A quiet note in Alara’s ear interrupted the reply that was forming on her lips.


‘Captain, this is Machmas,’ said her felarch, ‘our void dreamers whisper of a growing psychic pressure in the aether. The exact origin is unknown.’

Alara looked again at the rag-tag fleet. The ships were still, sunlight glinting from their solar sails. The nebula cloud hung over them menacingly, its depths impenetrable. She suddenly wondered just how lost An-Angua was, and if it would remain lost.

‘Get the ships moving. Shepherd them away from the nebula. Form a rearguard as best you can, and be on alert for hostile… craft, emerging from the cloud.’

‘Your will, captain.’ The link ended with another chime.

Elamdrad looked at her questionly, the half of the conversation he could hear more than enough to tell him that important events were in motion.

‘Something is coming,’ said Alara. ‘Pressure grows in the aether. We need to be on the alert and put some clear void between ourselves and the nebula.’ Elamdrad inclined his head in agreement, then opened a link to his lieutenant.

‘Olabyn, bring us about and lead the survivors away from the nebula. Coordinate with the All Sorrow’s Mourn, they will form a rearguard. Do what needs to be done.’

‘We should get back to the matriarch,’ said Alara, moving to leave the viewing area.

‘Alara, wait.’

The corsair captain turned back to look at Elamdrad. He was silhouetted against the lambent glow of the nebula. Behind him, ships were gracefully forming up into a flotilla, with All Sorrow’s Mourn a distant speck of light at the rear.

‘Before we return I should tell you the reason I brought you here to speak in private. I needed to share certain…whispers that have reached my ears.’

‘Oh? You trade in rumours now?’

‘There is precious little else left to trade with!’ exclaimed Elamdrad. ‘But you must hear this. Rumour has it that our late autarch’s consort – Fásail – was a Harlequin Solitaire.’

Alara’s mind reeled. Solitaires were chosen to play She Who Thirsts in the pageants of the Harlequins. Both respected and shunned by Aeldari, to take one as a lover was an act of supreme arrogance, even for an autarch.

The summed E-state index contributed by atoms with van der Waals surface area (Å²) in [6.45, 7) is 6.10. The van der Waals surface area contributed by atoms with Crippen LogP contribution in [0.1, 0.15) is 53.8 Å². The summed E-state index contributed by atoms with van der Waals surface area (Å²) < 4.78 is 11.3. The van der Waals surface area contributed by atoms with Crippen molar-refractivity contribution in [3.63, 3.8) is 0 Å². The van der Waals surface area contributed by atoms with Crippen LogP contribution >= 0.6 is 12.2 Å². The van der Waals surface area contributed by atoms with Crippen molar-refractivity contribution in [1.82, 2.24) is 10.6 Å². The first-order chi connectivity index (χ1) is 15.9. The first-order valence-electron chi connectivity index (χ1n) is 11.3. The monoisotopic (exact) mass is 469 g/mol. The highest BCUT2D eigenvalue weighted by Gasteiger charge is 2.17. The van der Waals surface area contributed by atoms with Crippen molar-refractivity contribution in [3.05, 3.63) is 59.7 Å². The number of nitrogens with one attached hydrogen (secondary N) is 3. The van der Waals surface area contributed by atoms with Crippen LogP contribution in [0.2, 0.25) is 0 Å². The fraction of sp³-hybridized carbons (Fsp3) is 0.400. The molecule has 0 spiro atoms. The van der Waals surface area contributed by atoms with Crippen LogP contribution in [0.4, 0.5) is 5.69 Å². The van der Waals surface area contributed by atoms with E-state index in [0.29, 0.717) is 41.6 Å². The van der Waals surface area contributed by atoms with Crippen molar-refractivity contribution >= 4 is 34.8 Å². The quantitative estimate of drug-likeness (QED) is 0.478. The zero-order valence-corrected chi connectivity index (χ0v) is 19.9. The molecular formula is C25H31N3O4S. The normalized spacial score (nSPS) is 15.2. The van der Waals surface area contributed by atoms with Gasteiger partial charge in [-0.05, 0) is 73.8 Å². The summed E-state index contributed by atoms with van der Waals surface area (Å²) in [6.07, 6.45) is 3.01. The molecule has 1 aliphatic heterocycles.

‘Fásail was a Solitaire? But that defies all reason! To merely touch a Solitaire is to invite damnation upon yourself. To lay with one invites…’

Elamdrad said nothing, but gestured at the scene behind him. Across the void, the scattered refugees of An-Angau tacked their solar sails and began to glide away from the Boten nebula.

They walked back to the Elamdrad’s state rooms in silence. Alara’s mind churned over the significance of this rumour. She didn’t want to believe it, and yet… had their former autarch damned them all with his hubris? Perhaps more relevant now, had Autarch-Apparent Talriel known what his father had done? Did that explain his current state? She found that she did not want to look at the young autarch any more, her stomach roiling at the thought of his guilt by association. As it happened, Alara didn’t have a lot of choice in the matter; upon their return to the state rooms Talriel was the only one present. Baelerana had vanished.

‘Where is Baelerana?’ Alara asked Talriel, overcoming her revulsion to address him directly. The autarch-apparent did not respond, gazing through her exactly as he had done since she arrived.

‘Here is the third failure I spoke of,’ said Elamdrad with satisfaction. ‘It now falls to us to take charge of An-Angau’s legacy.’

Elamdrad took Alara’s hand in his and gently turned the corsair captain to face him.

‘We could lead together, united as merchant princeling and corsair princess.’